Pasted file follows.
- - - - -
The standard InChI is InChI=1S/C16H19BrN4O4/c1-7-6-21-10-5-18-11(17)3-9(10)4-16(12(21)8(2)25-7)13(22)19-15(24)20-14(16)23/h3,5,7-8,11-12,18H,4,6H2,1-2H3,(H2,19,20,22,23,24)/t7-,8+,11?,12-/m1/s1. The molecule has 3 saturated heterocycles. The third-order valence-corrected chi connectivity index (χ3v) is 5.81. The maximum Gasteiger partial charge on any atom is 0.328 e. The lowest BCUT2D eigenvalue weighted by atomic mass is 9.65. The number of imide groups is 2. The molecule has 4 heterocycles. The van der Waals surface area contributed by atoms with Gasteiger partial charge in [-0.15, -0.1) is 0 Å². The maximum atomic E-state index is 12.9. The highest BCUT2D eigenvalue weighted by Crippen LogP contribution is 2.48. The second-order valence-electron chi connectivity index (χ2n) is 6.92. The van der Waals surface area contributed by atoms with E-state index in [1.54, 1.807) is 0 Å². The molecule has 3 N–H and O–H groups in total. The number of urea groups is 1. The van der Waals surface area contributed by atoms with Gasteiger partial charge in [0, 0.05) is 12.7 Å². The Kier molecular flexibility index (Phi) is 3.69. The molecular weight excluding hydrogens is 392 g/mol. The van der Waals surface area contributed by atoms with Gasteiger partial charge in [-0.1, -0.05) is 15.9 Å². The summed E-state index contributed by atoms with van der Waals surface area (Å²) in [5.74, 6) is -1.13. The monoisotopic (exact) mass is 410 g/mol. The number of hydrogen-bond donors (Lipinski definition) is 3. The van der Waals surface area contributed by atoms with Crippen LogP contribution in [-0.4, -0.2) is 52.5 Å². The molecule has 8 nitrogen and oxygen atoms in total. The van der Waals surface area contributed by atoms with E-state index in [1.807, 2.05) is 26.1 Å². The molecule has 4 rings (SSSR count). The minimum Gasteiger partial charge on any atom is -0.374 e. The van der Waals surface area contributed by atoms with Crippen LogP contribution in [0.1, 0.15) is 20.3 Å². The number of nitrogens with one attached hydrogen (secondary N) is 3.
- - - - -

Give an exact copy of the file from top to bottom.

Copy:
The standard InChI is InChI=1S/C16H19BrN4O4/c1-7-6-21-10-5-18-11(17)3-9(10)4-16(12(21)8(2)25-7)13(22)19-15(24)20-14(16)23/h3,5,7-8,11-12,18H,4,6H2,1-2H3,(H2,19,20,22,23,24)/t7-,8+,11?,12-/m1/s1. The molecule has 3 saturated heterocycles. The third-order valence-corrected chi connectivity index (χ3v) is 5.81. The maximum Gasteiger partial charge on any atom is 0.328 e. The lowest BCUT2D eigenvalue weighted by atomic mass is 9.65. The number of imide groups is 2. The molecule has 4 heterocycles. The van der Waals surface area contributed by atoms with Gasteiger partial charge in [-0.15, -0.1) is 0 Å². The maximum atomic E-state index is 12.9. The highest BCUT2D eigenvalue weighted by Crippen LogP contribution is 2.48. The second-order valence-electron chi connectivity index (χ2n) is 6.92. The van der Waals surface area contributed by atoms with E-state index in [1.54, 1.807) is 0 Å². The molecule has 3 N–H and O–H groups in total. The number of urea groups is 1. The van der Waals surface area contributed by atoms with Gasteiger partial charge in [0, 0.05) is 12.7 Å². The Kier molecular flexibility index (Phi) is 3.69. The molecular weight excluding hydrogens is 392 g/mol. The van der Waals surface area contributed by atoms with Gasteiger partial charge in [-0.1, -0.05) is 15.9 Å². The summed E-state index contributed by atoms with van der Waals surface area (Å²) in [5.74, 6) is -1.13. The monoisotopic (exact) mass is 410 g/mol. The number of hydrogen-bond donors (Lipinski definition) is 3. The van der Waals surface area contributed by atoms with Crippen LogP contribution in [-0.4, -0.2) is 52.5 Å². The molecule has 8 nitrogen and oxygen atoms in total. The van der Waals surface area contributed by atoms with E-state index in [1.807, 2.05) is 26.1 Å². The molecule has 4 rings (SSSR count). The minimum Gasteiger partial charge on any atom is -0.374 e. The van der Waals surface area contributed by atoms with Crippen LogP contribution in [0.1, 0.15) is 20.3 Å². The number of nitrogens with one attached hydrogen (secondary N) is 3.